After the success of this film other le Carre films were done very well like the aforementioned “The Deadly Affair” (1967), “The Little Drummer Girl” (1984), “Tinker Tailor Soldier Spy” (2011), and “A Most Wanted Man” (2014). Also, other fine espionage films were made from other good writers of espionage like Len Deighton’s “The Ipcress File (1965) with Michael Caine as a former British sergeant with a criminal past now with British security who’s involved in espionage and intrigue in London. Two novels by espionage/thriller writer Frederick Forsyth were turned into solid movies too: (1) “The Fourth Protocol” (1987) with Michael Caine starring, once again, as an MI5 Agent hunting Russian KGB spies who are planning to build and explode a nuclear bomb in England, and (2) “Day of the Jackal” (1973) starring Edward Fox as “The Jackal” a British assassin hired by the militant French underground terrorist organization OAS to assassinate French President Charles de Gaulle. David Ignatius, a fine reporter and espionage novelist also had one of his novels made into the excellent thriller, “Body of Lies” (2008) starring Leonardo DiCaprio as a veteran CIA case officer hunting a Middle East terrorist while at odds with his boss and the head of Jordanian Intelligence. All of these examples from le Carre’s disciples, demonstrate that modern espionage films of today are a step above from those made in the far distant past.
Espionage films latest thing now is to incorporate technology as a major element in their storylines. It was an important factor in “Body of Lies” and has shown up in other more recent films like “Spy Game” (2001), “Zero Dark Thirty” (2012) and “Eye in the Sky” (2015). However, sometimes there is still room for a good larger than life espionage action thriller even if it’s a little light on the espionage. Two of the more recent ones (and I’m not talking James Bond here either) are “True Lies” (1994) and “The Bourne Identity” (2002). “Lies” is an almost perfect mix of action and comedy with just enough seriousness to not be dismissed as a parody. With Arnold Schwarzenegger in the lead and the great action director James Cameron at the helm, how can you go wrong. As for “Bourne”, although I disliked the rest of the Bourne films after the first one, this first effort directed by Doug Liman hits the top of the action/thriller meter with Matt Damon never better as an amnesiac who is just trying to find out who he is while trying to stay alive. Anyway, this concludes my discussion of espionage in the movies. I think I’ve listed enough good choices for you to choose for your viewing pleasure. And, if by chance you just want to see something that spoofs spy movies, well…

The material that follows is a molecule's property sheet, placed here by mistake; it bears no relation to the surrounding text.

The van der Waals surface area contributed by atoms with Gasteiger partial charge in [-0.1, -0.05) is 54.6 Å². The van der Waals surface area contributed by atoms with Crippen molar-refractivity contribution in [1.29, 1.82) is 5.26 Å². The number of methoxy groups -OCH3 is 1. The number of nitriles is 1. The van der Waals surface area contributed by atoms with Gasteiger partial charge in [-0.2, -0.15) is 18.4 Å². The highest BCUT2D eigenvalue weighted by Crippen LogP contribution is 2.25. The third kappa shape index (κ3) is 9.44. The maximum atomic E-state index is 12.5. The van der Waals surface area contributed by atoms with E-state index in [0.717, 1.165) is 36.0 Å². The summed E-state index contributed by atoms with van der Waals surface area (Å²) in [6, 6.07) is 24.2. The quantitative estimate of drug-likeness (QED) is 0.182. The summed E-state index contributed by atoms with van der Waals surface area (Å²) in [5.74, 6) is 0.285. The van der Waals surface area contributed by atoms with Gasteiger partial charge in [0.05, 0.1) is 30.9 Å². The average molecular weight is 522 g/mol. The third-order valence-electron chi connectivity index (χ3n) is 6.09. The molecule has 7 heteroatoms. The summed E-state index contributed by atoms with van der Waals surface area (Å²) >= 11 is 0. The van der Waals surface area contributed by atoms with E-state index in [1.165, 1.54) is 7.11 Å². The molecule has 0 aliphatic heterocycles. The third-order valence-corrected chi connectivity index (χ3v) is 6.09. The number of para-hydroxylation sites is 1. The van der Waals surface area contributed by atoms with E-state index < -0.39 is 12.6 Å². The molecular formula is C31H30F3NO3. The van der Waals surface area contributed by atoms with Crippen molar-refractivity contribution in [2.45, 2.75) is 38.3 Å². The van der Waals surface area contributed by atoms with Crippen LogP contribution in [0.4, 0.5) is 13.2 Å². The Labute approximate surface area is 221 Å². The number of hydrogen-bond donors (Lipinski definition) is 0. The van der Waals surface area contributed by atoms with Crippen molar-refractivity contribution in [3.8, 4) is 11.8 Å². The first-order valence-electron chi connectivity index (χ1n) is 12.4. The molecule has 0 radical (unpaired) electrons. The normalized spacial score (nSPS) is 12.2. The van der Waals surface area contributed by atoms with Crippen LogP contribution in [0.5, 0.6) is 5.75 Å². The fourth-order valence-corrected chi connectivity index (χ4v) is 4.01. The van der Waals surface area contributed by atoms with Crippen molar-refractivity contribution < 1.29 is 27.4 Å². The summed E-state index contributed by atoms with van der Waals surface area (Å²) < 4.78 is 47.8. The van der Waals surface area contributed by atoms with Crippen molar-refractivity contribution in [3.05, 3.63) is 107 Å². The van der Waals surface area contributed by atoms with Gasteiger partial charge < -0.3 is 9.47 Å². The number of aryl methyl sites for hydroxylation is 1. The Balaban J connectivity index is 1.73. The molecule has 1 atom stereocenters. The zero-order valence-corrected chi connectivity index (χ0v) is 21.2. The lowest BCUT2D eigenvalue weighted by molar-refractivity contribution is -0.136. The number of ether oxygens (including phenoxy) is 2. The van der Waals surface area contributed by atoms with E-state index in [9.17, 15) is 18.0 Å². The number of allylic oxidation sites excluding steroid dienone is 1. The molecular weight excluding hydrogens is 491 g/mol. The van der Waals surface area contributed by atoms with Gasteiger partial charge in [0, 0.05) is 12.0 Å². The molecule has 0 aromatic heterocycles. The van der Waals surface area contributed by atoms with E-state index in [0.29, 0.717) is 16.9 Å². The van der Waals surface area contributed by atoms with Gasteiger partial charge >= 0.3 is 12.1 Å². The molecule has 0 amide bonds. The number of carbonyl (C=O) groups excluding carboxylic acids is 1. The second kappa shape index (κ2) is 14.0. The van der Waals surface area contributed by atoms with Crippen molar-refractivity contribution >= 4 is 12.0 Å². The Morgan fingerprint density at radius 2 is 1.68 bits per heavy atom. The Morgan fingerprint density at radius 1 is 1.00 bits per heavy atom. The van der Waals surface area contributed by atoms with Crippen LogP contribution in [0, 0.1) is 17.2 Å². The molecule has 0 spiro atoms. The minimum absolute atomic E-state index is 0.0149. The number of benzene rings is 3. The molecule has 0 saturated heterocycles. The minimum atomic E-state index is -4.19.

There’s always “Austin Powers!” (He ducks!!!)